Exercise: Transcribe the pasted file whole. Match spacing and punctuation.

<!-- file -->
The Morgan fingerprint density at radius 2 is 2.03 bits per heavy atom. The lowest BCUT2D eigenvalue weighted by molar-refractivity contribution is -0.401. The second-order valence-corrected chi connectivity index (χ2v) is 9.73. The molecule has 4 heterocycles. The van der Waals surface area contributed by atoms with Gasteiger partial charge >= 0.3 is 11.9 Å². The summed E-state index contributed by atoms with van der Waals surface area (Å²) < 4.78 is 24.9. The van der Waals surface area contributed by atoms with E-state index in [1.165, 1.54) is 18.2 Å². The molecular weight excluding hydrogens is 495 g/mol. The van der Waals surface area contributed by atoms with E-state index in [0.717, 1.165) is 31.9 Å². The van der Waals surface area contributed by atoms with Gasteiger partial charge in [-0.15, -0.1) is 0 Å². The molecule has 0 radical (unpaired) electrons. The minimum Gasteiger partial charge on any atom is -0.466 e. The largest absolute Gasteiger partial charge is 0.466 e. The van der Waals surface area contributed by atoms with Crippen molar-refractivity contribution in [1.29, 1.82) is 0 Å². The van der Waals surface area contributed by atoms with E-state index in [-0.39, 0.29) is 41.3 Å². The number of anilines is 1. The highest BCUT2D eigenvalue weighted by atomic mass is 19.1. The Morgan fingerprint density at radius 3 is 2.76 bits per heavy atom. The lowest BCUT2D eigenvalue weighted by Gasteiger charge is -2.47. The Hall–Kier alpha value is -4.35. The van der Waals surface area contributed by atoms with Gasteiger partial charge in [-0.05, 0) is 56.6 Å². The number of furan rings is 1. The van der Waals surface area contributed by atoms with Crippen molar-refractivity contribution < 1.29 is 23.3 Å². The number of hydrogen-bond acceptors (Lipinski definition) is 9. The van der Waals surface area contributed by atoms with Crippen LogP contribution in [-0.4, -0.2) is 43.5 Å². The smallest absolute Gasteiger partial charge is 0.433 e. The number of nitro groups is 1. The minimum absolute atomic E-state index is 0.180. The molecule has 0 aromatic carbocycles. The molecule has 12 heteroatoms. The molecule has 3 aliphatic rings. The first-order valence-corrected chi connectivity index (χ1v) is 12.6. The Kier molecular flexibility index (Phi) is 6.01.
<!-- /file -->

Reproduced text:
The Morgan fingerprint density at radius 2 is 2.03 bits per heavy atom. The lowest BCUT2D eigenvalue weighted by molar-refractivity contribution is -0.401. The second-order valence-corrected chi connectivity index (χ2v) is 9.73. The molecule has 4 heterocycles. The van der Waals surface area contributed by atoms with Gasteiger partial charge >= 0.3 is 11.9 Å². The summed E-state index contributed by atoms with van der Waals surface area (Å²) < 4.78 is 24.9. The van der Waals surface area contributed by atoms with E-state index in [1.165, 1.54) is 18.2 Å². The molecular weight excluding hydrogens is 495 g/mol. The van der Waals surface area contributed by atoms with E-state index in [0.717, 1.165) is 31.9 Å². The van der Waals surface area contributed by atoms with Gasteiger partial charge in [-0.15, -0.1) is 0 Å². The molecule has 0 radical (unpaired) electrons. The minimum Gasteiger partial charge on any atom is -0.466 e. The largest absolute Gasteiger partial charge is 0.466 e. The van der Waals surface area contributed by atoms with Crippen molar-refractivity contribution in [1.29, 1.82) is 0 Å². The van der Waals surface area contributed by atoms with E-state index in [-0.39, 0.29) is 41.3 Å². The number of anilines is 1. The highest BCUT2D eigenvalue weighted by atomic mass is 19.1. The Morgan fingerprint density at radius 3 is 2.76 bits per heavy atom. The lowest BCUT2D eigenvalue weighted by Gasteiger charge is -2.47. The Hall–Kier alpha value is -4.35. The van der Waals surface area contributed by atoms with Gasteiger partial charge in [-0.05, 0) is 56.6 Å². The number of furan rings is 1. The van der Waals surface area contributed by atoms with Crippen molar-refractivity contribution < 1.29 is 23.3 Å². The number of hydrogen-bond acceptors (Lipinski definition) is 9. The van der Waals surface area contributed by atoms with Crippen LogP contribution in [-0.4, -0.2) is 43.5 Å². The smallest absolute Gasteiger partial charge is 0.433 e. The number of nitro groups is 1. The minimum absolute atomic E-state index is 0.180. The molecule has 0 aromatic carbocycles. The molecule has 12 heteroatoms. The molecule has 3 aliphatic rings. The first-order valence-corrected chi connectivity index (χ1v) is 12.6. The Kier molecular flexibility index (Phi) is 6.01.